When the waiting list was at its worst, patients in Pueblo had to wait as long as two years for care. Now, patients wait about a year.

The reason we have a waiting list in the first place is we need to make sure our current patients receive the same care and access that they have now. The only way we can keep that service level and quality high is to have a waiting list, Fieldman said.

There are exceptions to the waiting list. Children and pregnant women never wait. Providers also try to ensure that if parents of young children are uninsured, they can get in to the system relatively quickly as well.

You want the whole family to have coverage and access to care, Fieldman said.

People who are discharged from the hospital also get instant access because managers want to be sure that those people dont wind up right back in the hospital.

There is grumbling about the waiting list.

Some people think having exceptions makes it unfair, Fieldman said.

The Pueblo system has tried to contact every person on the waiting list. Its difficult to find some of them since people who are uninsured tend to be transitory or can change phone numbers frequently.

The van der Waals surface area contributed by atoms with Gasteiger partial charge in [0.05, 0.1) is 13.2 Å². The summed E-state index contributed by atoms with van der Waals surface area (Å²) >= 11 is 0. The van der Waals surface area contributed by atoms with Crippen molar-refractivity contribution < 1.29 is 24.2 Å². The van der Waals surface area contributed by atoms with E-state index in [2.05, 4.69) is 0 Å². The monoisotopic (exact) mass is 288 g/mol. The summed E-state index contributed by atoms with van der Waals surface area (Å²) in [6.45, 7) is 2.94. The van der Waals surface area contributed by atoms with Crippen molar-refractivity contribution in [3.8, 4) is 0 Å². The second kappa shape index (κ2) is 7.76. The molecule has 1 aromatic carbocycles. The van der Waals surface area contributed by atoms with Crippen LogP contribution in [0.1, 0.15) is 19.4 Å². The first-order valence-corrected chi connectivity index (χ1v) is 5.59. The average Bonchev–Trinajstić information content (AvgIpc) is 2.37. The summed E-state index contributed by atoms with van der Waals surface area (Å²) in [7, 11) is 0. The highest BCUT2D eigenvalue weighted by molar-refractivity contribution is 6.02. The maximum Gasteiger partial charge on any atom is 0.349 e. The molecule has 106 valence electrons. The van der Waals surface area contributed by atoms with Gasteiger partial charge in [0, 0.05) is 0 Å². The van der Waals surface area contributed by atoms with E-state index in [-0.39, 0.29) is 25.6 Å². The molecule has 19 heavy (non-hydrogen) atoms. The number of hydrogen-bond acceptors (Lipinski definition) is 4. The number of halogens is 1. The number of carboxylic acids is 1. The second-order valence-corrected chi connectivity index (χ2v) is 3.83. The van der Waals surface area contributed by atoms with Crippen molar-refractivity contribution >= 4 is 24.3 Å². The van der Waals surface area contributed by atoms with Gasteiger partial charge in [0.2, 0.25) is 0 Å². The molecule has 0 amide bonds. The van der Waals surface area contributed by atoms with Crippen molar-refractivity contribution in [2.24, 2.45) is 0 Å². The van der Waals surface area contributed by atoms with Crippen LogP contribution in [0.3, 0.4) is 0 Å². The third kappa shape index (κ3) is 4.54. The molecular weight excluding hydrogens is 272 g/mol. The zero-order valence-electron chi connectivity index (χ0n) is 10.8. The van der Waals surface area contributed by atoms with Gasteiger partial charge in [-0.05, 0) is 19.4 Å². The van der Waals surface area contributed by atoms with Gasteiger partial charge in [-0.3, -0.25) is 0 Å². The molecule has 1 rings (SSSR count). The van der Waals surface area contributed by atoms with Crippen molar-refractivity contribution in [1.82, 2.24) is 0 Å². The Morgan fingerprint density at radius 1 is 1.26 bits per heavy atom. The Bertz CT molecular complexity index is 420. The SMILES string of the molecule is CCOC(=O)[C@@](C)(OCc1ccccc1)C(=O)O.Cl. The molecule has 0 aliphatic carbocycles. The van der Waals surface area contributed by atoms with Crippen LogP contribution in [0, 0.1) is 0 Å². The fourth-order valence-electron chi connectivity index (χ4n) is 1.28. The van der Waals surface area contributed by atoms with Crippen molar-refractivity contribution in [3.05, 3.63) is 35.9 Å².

Once in, patients more invested in care

Surveys of new patients have shown an unexpected side effect of the waiting list.

When people have been waiting a year or more and get access (to care), they are the most dedicated patients. Theyre very compliant with treatment plans. Theyre very grateful and they keep their appointments. Theyre invested in their health.

Because so many people are waiting for care, the Pueblo center will discharge patients if they repeatedly fail to show up for appointments or are disruptive, rude or violent.

In Denver, Melinkovich thinks the solutions to reducing waiting lists are multi-pronged.

We either need to get the uninsured health insurance so they come with a method to reimburse us for providing care for them and we can add more staff for patients who have Medicaid. Or we need some sort of base funding to take care of the uninsured. Its probably a combination of the two.

In Denver, recruiting physicians and other providers is much easier than it is in rural parts of the state.

Said Melinkovich: If the funds were available to pay providers, we could find people to hire. In Denver, we are certainly better off than most of the state.

Sasha Dillavou contributed to this report.